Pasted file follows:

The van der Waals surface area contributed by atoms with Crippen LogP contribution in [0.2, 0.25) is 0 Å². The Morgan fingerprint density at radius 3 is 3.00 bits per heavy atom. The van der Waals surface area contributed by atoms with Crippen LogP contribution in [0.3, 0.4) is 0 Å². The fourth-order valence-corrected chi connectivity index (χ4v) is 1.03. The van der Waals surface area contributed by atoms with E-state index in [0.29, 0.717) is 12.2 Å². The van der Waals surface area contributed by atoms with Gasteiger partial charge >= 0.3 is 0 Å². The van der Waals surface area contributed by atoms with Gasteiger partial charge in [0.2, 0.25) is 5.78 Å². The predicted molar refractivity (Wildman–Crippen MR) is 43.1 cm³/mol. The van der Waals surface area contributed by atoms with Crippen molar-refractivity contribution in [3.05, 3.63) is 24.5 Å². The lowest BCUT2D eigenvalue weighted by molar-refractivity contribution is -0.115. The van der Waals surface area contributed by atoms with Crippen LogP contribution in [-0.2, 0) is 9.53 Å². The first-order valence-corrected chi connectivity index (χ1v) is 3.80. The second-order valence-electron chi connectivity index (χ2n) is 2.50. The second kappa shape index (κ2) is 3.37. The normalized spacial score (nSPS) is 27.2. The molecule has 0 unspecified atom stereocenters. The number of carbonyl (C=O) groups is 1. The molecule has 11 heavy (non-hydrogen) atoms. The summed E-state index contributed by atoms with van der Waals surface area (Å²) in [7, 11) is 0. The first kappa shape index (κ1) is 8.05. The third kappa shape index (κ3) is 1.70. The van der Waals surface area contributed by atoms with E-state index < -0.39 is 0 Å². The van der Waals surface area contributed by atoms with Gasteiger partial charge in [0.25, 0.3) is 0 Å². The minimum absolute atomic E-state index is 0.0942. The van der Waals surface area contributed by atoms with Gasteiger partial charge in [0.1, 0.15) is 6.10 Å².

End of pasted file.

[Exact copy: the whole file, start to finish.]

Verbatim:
The van der Waals surface area contributed by atoms with Crippen LogP contribution in [0.2, 0.25) is 0 Å². The Morgan fingerprint density at radius 3 is 3.00 bits per heavy atom. The van der Waals surface area contributed by atoms with Crippen LogP contribution in [0.3, 0.4) is 0 Å². The fourth-order valence-corrected chi connectivity index (χ4v) is 1.03. The van der Waals surface area contributed by atoms with E-state index in [0.29, 0.717) is 12.2 Å². The van der Waals surface area contributed by atoms with Gasteiger partial charge >= 0.3 is 0 Å². The van der Waals surface area contributed by atoms with Gasteiger partial charge in [0.2, 0.25) is 5.78 Å². The predicted molar refractivity (Wildman–Crippen MR) is 43.1 cm³/mol. The van der Waals surface area contributed by atoms with Crippen molar-refractivity contribution in [3.05, 3.63) is 24.5 Å². The lowest BCUT2D eigenvalue weighted by molar-refractivity contribution is -0.115. The van der Waals surface area contributed by atoms with Crippen LogP contribution in [-0.2, 0) is 9.53 Å². The first-order valence-corrected chi connectivity index (χ1v) is 3.80. The second-order valence-electron chi connectivity index (χ2n) is 2.50. The second kappa shape index (κ2) is 3.37. The normalized spacial score (nSPS) is 27.2. The molecule has 0 unspecified atom stereocenters. The number of carbonyl (C=O) groups is 1. The molecule has 11 heavy (non-hydrogen) atoms. The summed E-state index contributed by atoms with van der Waals surface area (Å²) in [7, 11) is 0. The first kappa shape index (κ1) is 8.05. The third kappa shape index (κ3) is 1.70. The van der Waals surface area contributed by atoms with E-state index < -0.39 is 0 Å². The van der Waals surface area contributed by atoms with Gasteiger partial charge in [0.25, 0.3) is 0 Å². The minimum absolute atomic E-state index is 0.0942. The van der Waals surface area contributed by atoms with Gasteiger partial charge in [0.1, 0.15) is 6.10 Å².